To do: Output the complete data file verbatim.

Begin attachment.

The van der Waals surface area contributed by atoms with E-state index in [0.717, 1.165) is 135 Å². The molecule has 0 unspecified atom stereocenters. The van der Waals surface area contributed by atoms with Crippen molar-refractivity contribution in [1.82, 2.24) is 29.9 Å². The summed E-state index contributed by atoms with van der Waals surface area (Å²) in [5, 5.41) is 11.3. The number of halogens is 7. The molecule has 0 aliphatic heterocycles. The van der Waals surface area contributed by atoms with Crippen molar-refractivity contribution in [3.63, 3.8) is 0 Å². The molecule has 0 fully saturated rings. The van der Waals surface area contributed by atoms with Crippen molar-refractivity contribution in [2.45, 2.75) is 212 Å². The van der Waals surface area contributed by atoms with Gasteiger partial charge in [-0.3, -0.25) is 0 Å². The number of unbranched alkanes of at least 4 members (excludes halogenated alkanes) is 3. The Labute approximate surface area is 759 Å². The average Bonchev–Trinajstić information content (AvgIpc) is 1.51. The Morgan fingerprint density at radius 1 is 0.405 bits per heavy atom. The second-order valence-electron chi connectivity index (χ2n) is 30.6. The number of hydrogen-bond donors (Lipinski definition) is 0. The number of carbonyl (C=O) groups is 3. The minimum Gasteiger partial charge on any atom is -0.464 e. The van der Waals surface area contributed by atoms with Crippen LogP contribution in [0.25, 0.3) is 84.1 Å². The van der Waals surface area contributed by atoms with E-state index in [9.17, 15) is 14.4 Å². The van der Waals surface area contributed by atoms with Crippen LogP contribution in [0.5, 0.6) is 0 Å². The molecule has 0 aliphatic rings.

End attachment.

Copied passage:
The van der Waals surface area contributed by atoms with E-state index in [0.717, 1.165) is 135 Å². The molecule has 0 unspecified atom stereocenters. The van der Waals surface area contributed by atoms with Crippen molar-refractivity contribution in [1.82, 2.24) is 29.9 Å². The summed E-state index contributed by atoms with van der Waals surface area (Å²) in [5, 5.41) is 11.3. The number of halogens is 7. The molecule has 0 aliphatic heterocycles. The van der Waals surface area contributed by atoms with Crippen molar-refractivity contribution in [3.63, 3.8) is 0 Å². The molecule has 0 fully saturated rings. The van der Waals surface area contributed by atoms with Crippen molar-refractivity contribution in [2.45, 2.75) is 212 Å². The van der Waals surface area contributed by atoms with Gasteiger partial charge in [-0.3, -0.25) is 0 Å². The number of unbranched alkanes of at least 4 members (excludes halogenated alkanes) is 3. The Labute approximate surface area is 759 Å². The average Bonchev–Trinajstić information content (AvgIpc) is 1.51. The Morgan fingerprint density at radius 1 is 0.405 bits per heavy atom. The second-order valence-electron chi connectivity index (χ2n) is 30.6. The number of hydrogen-bond donors (Lipinski definition) is 0. The number of carbonyl (C=O) groups is 3. The minimum Gasteiger partial charge on any atom is -0.464 e. The van der Waals surface area contributed by atoms with Crippen LogP contribution in [0.25, 0.3) is 84.1 Å². The van der Waals surface area contributed by atoms with E-state index in [9.17, 15) is 14.4 Å². The van der Waals surface area contributed by atoms with Crippen LogP contribution in [0.5, 0.6) is 0 Å². The molecule has 0 aliphatic rings.